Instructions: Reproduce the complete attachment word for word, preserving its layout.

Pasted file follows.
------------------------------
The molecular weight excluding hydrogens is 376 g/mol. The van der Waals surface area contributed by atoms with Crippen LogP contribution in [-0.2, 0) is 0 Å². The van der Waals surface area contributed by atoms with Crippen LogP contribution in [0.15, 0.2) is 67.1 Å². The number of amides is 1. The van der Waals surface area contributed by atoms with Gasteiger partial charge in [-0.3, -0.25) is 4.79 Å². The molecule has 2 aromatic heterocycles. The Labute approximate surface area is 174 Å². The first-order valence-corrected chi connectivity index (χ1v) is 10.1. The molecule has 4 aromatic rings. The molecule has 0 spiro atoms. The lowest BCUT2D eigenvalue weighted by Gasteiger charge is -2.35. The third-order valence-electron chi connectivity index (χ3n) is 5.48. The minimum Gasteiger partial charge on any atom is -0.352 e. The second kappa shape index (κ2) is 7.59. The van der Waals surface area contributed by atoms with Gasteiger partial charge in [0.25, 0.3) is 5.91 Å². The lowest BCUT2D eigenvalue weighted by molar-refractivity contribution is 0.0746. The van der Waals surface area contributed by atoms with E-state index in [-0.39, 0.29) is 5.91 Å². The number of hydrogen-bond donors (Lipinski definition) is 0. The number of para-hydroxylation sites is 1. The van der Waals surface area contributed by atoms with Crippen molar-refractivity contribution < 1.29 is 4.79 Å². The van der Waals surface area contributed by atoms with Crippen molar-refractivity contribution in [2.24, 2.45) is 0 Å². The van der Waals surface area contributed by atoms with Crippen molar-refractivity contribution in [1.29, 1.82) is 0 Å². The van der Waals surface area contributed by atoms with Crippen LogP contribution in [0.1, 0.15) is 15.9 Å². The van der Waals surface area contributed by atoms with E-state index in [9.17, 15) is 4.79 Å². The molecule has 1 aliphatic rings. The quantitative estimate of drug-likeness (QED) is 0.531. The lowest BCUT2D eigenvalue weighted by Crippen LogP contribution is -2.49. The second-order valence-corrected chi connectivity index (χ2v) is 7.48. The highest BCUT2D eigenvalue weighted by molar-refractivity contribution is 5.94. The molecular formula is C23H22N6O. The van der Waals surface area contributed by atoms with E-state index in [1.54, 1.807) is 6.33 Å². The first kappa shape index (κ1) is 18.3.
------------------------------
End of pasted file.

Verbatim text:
The molecular weight excluding hydrogens is 376 g/mol. The van der Waals surface area contributed by atoms with Crippen LogP contribution in [-0.2, 0) is 0 Å². The van der Waals surface area contributed by atoms with Crippen LogP contribution in [0.15, 0.2) is 67.1 Å². The number of amides is 1. The van der Waals surface area contributed by atoms with Gasteiger partial charge in [-0.3, -0.25) is 4.79 Å². The molecule has 2 aromatic heterocycles. The Labute approximate surface area is 174 Å². The first-order valence-corrected chi connectivity index (χ1v) is 10.1. The molecule has 4 aromatic rings. The molecule has 0 spiro atoms. The lowest BCUT2D eigenvalue weighted by Gasteiger charge is -2.35. The third-order valence-electron chi connectivity index (χ3n) is 5.48. The minimum Gasteiger partial charge on any atom is -0.352 e. The second kappa shape index (κ2) is 7.59. The van der Waals surface area contributed by atoms with Gasteiger partial charge in [0.25, 0.3) is 5.91 Å². The lowest BCUT2D eigenvalue weighted by molar-refractivity contribution is 0.0746. The van der Waals surface area contributed by atoms with E-state index in [-0.39, 0.29) is 5.91 Å². The number of hydrogen-bond donors (Lipinski definition) is 0. The number of para-hydroxylation sites is 1. The van der Waals surface area contributed by atoms with Crippen molar-refractivity contribution < 1.29 is 4.79 Å². The van der Waals surface area contributed by atoms with Crippen molar-refractivity contribution in [2.24, 2.45) is 0 Å². The van der Waals surface area contributed by atoms with Crippen molar-refractivity contribution in [1.29, 1.82) is 0 Å². The van der Waals surface area contributed by atoms with Crippen LogP contribution in [0.1, 0.15) is 15.9 Å². The van der Waals surface area contributed by atoms with E-state index in [9.17, 15) is 4.79 Å². The molecule has 1 aliphatic rings. The quantitative estimate of drug-likeness (QED) is 0.531. The lowest BCUT2D eigenvalue weighted by Crippen LogP contribution is -2.49. The second-order valence-corrected chi connectivity index (χ2v) is 7.48. The highest BCUT2D eigenvalue weighted by molar-refractivity contribution is 5.94. The molecular formula is C23H22N6O. The van der Waals surface area contributed by atoms with E-state index in [1.54, 1.807) is 6.33 Å². The first kappa shape index (κ1) is 18.3.